I compare you
To a mare among Pharaoh’s chariots.
Your cheeks are comely
Your neck is comely
With strings of jewels.
We will make you ornaments of gold,
Studded with silver.”
The male lover responded as if he were a rich man. He compared his female lover to a horse among the Egyptian Pharaoh’s chariot horses. I am not sure how well she took this comparison. Her cheeks and neck were good looking. She had some kind of ornaments on her cheeks with jewels around her neck. Maybe she had some sort of tattoo on her cheeks. However, this male lover was going to bring ornaments of gold studded with silver. Nothing was too good for her.
“I was at ease.
God broke me in two.
God seized me by the neck.
God dashed me to pieces.
God set me up as his target.
God’s archers surround me.
God slashes open my kidneys.
God shows no mercy.
God pours out my gall on the ground.
God bursts upon me again and again.
God rushes at me like a warrior.
I have sewed sackcloth upon my skin.
I have laid my strength in the dust.
My face is red with weeping.
Deep darkness is on my eyelids.
Although there is no violence in my hands,
My prayer is pure.”
Job was very explicit. God was picking on him. God had broken him in two. God had seized him by the neck. God had broken him into pieces. Job had become a target having arrows coming at him. God had not shown him any mercy. God had slashed his kidneys and gall bladder. God had rushed at him like a warrior. As a result, Job said that he sewed his skin with sackcloth, a very course fabric worn next to the skin. His strength was in the dust. His face was red with crying tears. His eyes were darkened. Still there was no violence in Job’s hands. His prayer remained pure. Job is almost indignant that God is picking on him.
“Then the king raised the golden scepter. He touched Queen Esther’s neck with it. He embraced her. He said to her. ‘Speak to me.’ She said to him.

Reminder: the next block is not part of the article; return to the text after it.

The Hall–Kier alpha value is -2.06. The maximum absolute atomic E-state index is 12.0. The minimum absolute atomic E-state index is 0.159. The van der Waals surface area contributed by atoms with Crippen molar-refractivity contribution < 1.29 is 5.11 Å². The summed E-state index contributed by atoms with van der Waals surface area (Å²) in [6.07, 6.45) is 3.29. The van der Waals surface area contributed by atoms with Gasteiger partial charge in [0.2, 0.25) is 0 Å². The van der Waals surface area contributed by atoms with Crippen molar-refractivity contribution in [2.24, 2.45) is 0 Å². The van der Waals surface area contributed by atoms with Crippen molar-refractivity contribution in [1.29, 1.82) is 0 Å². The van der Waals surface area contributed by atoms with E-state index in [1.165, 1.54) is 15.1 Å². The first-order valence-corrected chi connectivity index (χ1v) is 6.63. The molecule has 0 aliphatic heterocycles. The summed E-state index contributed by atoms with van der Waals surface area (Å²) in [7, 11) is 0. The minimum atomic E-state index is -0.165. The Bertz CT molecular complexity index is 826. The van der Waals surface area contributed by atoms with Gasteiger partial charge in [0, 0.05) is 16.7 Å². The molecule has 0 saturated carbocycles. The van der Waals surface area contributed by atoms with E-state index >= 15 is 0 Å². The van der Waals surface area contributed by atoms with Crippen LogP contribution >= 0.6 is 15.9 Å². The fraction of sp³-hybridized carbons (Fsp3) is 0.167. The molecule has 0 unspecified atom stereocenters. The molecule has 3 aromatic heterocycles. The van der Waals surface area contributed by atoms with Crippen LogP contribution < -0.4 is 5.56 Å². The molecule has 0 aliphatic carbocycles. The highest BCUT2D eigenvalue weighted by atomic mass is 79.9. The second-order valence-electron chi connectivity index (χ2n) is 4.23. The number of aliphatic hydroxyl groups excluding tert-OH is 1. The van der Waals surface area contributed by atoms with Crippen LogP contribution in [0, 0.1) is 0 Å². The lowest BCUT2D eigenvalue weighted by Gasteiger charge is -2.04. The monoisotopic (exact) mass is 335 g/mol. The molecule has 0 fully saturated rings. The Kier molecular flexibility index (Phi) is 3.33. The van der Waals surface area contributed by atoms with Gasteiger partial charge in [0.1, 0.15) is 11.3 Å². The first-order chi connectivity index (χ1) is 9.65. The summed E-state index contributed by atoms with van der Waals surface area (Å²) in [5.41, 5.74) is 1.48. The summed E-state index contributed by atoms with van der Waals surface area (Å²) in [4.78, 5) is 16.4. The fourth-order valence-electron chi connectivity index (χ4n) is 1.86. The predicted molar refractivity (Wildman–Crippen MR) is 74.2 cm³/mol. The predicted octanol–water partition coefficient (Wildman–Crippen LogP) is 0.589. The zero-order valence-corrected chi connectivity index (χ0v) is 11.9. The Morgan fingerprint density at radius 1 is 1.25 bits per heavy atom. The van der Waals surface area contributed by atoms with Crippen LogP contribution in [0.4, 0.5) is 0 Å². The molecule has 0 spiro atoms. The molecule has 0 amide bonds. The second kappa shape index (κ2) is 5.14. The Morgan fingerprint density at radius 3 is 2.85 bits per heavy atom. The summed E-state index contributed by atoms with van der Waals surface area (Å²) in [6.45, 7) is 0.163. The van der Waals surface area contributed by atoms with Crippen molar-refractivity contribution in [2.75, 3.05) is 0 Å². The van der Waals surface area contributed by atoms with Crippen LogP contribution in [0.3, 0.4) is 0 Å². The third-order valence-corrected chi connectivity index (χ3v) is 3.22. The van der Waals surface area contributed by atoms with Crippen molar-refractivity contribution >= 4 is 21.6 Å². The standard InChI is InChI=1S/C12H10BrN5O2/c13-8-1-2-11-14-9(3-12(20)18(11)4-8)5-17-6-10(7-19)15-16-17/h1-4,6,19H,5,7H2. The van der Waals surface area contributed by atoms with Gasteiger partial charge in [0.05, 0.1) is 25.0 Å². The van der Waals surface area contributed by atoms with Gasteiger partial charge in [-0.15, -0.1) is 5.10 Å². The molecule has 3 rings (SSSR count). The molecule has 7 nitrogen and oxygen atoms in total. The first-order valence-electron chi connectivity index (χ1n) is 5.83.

‘I saw you, my lord,
Like an angel of God.
My heart was shaken with fear at your glory.
You are wonderful, my lord.
Your countenance is full of grace.’
While she was speaking, she fainted and fell. Then the king was agitated. All his servants sought to comfort her.”
The Greek text continued to show a kind king. The king reached out with the golden scepter and placed on the neck of Queen Esther. He embraced her. She then said that he appeared like an angel and that she was afraid. However, she once again fainted. This made the king angry as everyone wanted to comfort her. Thus this ends the interlude of the 9 little episodes that are found only in the Greek text. The story returns to the Hebrew text which summarizes these events. In fact, they are probably an elaboration of the simple Hebrew text.
“Judith went up to the bedpost near General Holofernes’ head. She took down his sword that hung there. She came close to his bed. She took hold of the hair of his head. She said.
‘Give me strength today,
O Lord God of Israel!’
Then she struck his neck twice with all her might. She cut off his head. Next she rolled his body off the bed. She pulled down the canopy from the posts. Soon afterward she went out. She gave General Holofernes’ head to her maid, who placed it in her food bag.”
Well, there it is, the high point of this book. The beautiful Hebrew widow chops off the head of the great general of the great army. She even used his own sword and prayed to God before she did it. This dynamic action made her part of medieval European literature in homilies, biblical paraphrases, histories, and poetry. She was the brave warrior and yet an exemplar of pious chastity. Judith found her way into the works of Dante, and Chaucer. In popular stories, the enemy was always General Holofernes. Painters and sculptors like Donatello, Caravaggio, Botticelli, Goya, and Michelangelo, as well as stained glass windows used this account of Judith’s beheading of Holofernes as an artistic subject. Within the biblical context there are overtones of this in Judges, chapter 4, when Jael, the wife of Heber the Kenite drove a tent peg into the temple of Sisera, after giving him something to drink. Another similar but unsuccessful event was when King Saul tired to kill David with a spear while he was playing the lyre, in 1 Samuel, chapter 18.